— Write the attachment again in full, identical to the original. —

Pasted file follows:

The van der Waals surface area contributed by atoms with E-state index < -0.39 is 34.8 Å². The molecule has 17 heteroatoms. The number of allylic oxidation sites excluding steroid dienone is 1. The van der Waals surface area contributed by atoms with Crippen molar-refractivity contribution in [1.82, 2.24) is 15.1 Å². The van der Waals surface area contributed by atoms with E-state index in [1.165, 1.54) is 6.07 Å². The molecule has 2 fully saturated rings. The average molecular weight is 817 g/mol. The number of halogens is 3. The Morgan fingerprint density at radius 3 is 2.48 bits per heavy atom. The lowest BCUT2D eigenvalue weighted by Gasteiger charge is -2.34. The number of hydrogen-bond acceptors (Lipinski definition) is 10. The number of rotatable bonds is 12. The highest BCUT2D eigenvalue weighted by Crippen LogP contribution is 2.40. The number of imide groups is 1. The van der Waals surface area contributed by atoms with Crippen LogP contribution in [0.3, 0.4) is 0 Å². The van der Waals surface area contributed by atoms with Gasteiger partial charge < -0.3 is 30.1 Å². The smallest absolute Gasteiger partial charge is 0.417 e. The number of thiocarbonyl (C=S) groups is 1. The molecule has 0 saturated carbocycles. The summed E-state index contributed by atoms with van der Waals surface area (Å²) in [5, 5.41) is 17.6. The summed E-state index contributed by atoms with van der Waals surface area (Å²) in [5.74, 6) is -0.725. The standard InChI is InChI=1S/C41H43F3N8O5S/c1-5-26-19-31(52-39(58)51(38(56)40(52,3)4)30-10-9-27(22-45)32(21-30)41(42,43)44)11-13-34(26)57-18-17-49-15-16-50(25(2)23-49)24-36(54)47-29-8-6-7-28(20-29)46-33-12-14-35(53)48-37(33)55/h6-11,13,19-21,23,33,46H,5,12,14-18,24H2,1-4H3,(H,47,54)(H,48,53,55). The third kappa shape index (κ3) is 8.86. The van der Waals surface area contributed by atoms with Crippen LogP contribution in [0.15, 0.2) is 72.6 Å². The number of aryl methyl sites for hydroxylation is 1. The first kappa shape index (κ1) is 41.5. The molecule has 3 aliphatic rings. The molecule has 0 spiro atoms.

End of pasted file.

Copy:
The van der Waals surface area contributed by atoms with E-state index < -0.39 is 34.8 Å². The molecule has 17 heteroatoms. The number of allylic oxidation sites excluding steroid dienone is 1. The van der Waals surface area contributed by atoms with Crippen molar-refractivity contribution in [1.82, 2.24) is 15.1 Å². The van der Waals surface area contributed by atoms with E-state index in [1.165, 1.54) is 6.07 Å². The molecule has 2 fully saturated rings. The average molecular weight is 817 g/mol. The number of halogens is 3. The Morgan fingerprint density at radius 3 is 2.48 bits per heavy atom. The lowest BCUT2D eigenvalue weighted by Gasteiger charge is -2.34. The number of hydrogen-bond acceptors (Lipinski definition) is 10. The number of rotatable bonds is 12. The highest BCUT2D eigenvalue weighted by Crippen LogP contribution is 2.40. The number of imide groups is 1. The van der Waals surface area contributed by atoms with Crippen LogP contribution in [0.3, 0.4) is 0 Å². The van der Waals surface area contributed by atoms with Gasteiger partial charge < -0.3 is 30.1 Å². The smallest absolute Gasteiger partial charge is 0.417 e. The number of thiocarbonyl (C=S) groups is 1. The molecule has 0 saturated carbocycles. The summed E-state index contributed by atoms with van der Waals surface area (Å²) in [5, 5.41) is 17.6. The summed E-state index contributed by atoms with van der Waals surface area (Å²) in [5.74, 6) is -0.725. The standard InChI is InChI=1S/C41H43F3N8O5S/c1-5-26-19-31(52-39(58)51(38(56)40(52,3)4)30-10-9-27(22-45)32(21-30)41(42,43)44)11-13-34(26)57-18-17-49-15-16-50(25(2)23-49)24-36(54)47-29-8-6-7-28(20-29)46-33-12-14-35(53)48-37(33)55/h6-11,13,19-21,23,33,46H,5,12,14-18,24H2,1-4H3,(H,47,54)(H,48,53,55). The third kappa shape index (κ3) is 8.86. The van der Waals surface area contributed by atoms with Crippen LogP contribution in [0.15, 0.2) is 72.6 Å². The number of aryl methyl sites for hydroxylation is 1. The first kappa shape index (κ1) is 41.5. The molecule has 3 aliphatic rings. The molecule has 0 spiro atoms.